“Niche it Down”

    That’s the advice I’ve received across multiple industries, from multiple experts, and I hated it. However, this time, it just makes sense. Those same people would probably tell me that I need to be even more specific this time around, but I think I’m just too ADHD to commit to one micro-facet of one topic of one industry. Yuck! I get bored with every type of climbing if I write or participate in any one of them too long. I’ll also post somewhat sparingly about my other interests in life as well.

    Here’s a list of what you can expect to see in the near future:

    • Climbing (duh!!) – Sport, Trad, Bouldering, Alpine, Non-technical day hike peak bagging – maybe – (is there a term for that?), and industry news – maybe – (there’s plenty of other sites for that)
    • Interviews – from hopefully the lesser known names in the industry. A search for Sharma, Honnold, or DiGiulian will render more interviews then you’ll know what to do with. Who cares about those guys? (I kid! I kid!)
    • Climbing for Beginners – Again, plenty of scattered information, but since I’ve only been at this for less than 2 years and haven’t tried my hand at Alpine or Glacier travel yet, I’d like to capture the things I’m learning along the way.
    • Training and Nutrition– I once wrote a semi-successful blog about training and nutrition. I’m a certified strength and conditioning specialist through NSCA. And I pretty much go AGAINST everything mainstream. Typically, the more mainstream it is, the more I dislike it. This won’t be the same advice every other outlet spews out daily.
    • Beer– Gosh, I love craft beer. I’m beginning to amass quite a collection, and I must say, it’s delicious.
    • Gear Reviews and/or Stories – Yup, still going to do those, hopefully every Monday. Why? Because a lot of the gear I have and am lucky enough to test out for manufacturers also help me go up. Whether it’s a hydration system, a tent, crampons, or a new model of shoes, they’re all required to help me get up the mountain or rock. Ya dig?

    I shouldn’t tell you this because I’m HORRIBLE at committing to a schedule, but here’s what I’d like to try: a gear review on Mondays and a regular post on Wednesdays (from one of the other topics listed above).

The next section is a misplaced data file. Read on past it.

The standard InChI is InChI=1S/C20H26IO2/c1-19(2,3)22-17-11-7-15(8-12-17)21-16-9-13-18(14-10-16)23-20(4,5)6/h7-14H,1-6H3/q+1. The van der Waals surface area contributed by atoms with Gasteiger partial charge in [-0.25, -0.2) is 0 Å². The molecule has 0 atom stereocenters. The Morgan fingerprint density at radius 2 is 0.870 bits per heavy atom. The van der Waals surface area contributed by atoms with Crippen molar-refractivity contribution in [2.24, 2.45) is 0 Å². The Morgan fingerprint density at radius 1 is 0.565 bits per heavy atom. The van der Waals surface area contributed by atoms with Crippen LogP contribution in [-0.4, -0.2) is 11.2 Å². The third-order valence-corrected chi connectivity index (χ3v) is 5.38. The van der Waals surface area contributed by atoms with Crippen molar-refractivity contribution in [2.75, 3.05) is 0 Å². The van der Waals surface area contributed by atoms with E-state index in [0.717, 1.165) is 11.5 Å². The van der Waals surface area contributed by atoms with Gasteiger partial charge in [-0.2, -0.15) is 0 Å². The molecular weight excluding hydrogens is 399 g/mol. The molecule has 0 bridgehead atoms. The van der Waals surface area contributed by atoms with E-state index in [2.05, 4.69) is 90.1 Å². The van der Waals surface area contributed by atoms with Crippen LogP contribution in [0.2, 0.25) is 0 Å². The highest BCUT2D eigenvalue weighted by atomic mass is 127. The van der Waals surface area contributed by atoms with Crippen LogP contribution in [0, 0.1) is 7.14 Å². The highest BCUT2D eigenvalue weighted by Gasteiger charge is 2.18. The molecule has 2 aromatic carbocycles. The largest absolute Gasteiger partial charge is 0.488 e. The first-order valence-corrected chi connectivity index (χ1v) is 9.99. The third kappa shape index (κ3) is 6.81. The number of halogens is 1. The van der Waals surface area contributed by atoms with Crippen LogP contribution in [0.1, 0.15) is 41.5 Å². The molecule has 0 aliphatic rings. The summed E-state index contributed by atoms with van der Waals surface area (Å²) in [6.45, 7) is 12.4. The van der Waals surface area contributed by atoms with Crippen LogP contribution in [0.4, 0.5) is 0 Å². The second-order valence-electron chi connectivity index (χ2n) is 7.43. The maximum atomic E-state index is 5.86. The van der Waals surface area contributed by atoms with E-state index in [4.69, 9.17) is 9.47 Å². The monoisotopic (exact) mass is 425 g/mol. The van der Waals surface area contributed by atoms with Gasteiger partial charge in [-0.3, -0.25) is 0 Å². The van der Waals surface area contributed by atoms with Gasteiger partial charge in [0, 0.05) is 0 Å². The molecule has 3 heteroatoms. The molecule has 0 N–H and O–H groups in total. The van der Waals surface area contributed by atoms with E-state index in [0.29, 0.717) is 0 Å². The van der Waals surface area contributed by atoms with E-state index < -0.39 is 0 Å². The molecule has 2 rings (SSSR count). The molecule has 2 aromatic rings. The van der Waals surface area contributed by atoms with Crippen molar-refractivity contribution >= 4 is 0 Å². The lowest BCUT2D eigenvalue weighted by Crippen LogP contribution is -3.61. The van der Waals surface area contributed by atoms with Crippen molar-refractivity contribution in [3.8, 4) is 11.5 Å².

What I’ve Been Up to Lately

    Getting fat.

    No, for real. Skinny fat is the new look.

    I haven’t been super active for the past 2 months thanks to the Holidays, deer hunting season, and….

    The view on my drive into work doesn't suck.
    The view on my drive into work doesn’t suck.


    Yup, that’s right. I got a new engineering job in Boulder, CO. That process started at the end of October, and I start in 3 days (Jan. 7, 2013)! It was mostly self-imposed stress but stressful nonetheless. When that happens, I tend to shut down and just “wait out the storm”.

    I’m not too concerned however. I vowed to get back on track as soon as I got to CO and so far it’s going ok. I’ve been here for 2 days and I did a light session in the weight room yesterday (both, in terms of weight and duration…yikes) and had a 5 mile hike in the mountains today to scope out our first mountain. Baby steps…

    As I type this, all of my belongings are in a moving van heading to CO. Once it’s all unpacked, you better bet your buttons I’ll be incredibly busy outside. Hiking in work boots and jeans was none too fun at the end of the day.

    What I’ll be Up to in the Future

    Indian PeaksAnh went ahead and bought me some pretty awesome ski goggles and a helmet for Christmas. Looks like I’ll be diving face first into snowboarding. As we were hiking today, we ran into a cross-country skier (not literally), and it reminded me how much I enjoyed that, all 3 times I’ve done it. We were hiking along a trail that leads to our first mountain climb so I can’t even guess how many we’ll do this winter, hopefully a handful or more. I’ve been told you can climb 12 months out of the year, outside. Can’t wait to try that. In the spring, I’m really looking forward to getting back on two wheels. I’m too much of a wuss for downhill biking, but I loves me some technical cross-country biking.

    All of that adds up quickly, and it means a lot of inspiration for a lot of posts. So excited.

    Yadda, yadda, yadda, I was invited to become a member of Evolv Climbing’s Grassroots Climbing Team, blah, blah, blah, blah.

    New Outlets

    A re-brand wouldn’t be complete without revamped ways to connect. I’ve been using Instagram (sparingly) for a couple of months, and I have a Facebook Fan Page created (just waiting on some finishing touches before I open it). I will be posting more of the industry news, links to climbing stuff I read around the web, and some random videos on the Facebook page more so than on here (unless I’m super lazy one week…or 3).

    As always, feel free to connect on Twitter and/or subscribe to the blog (on the top, right of the page) to be notified as soon as something new is posted!

    Hold on to your helmets because it’s about to get busy around here!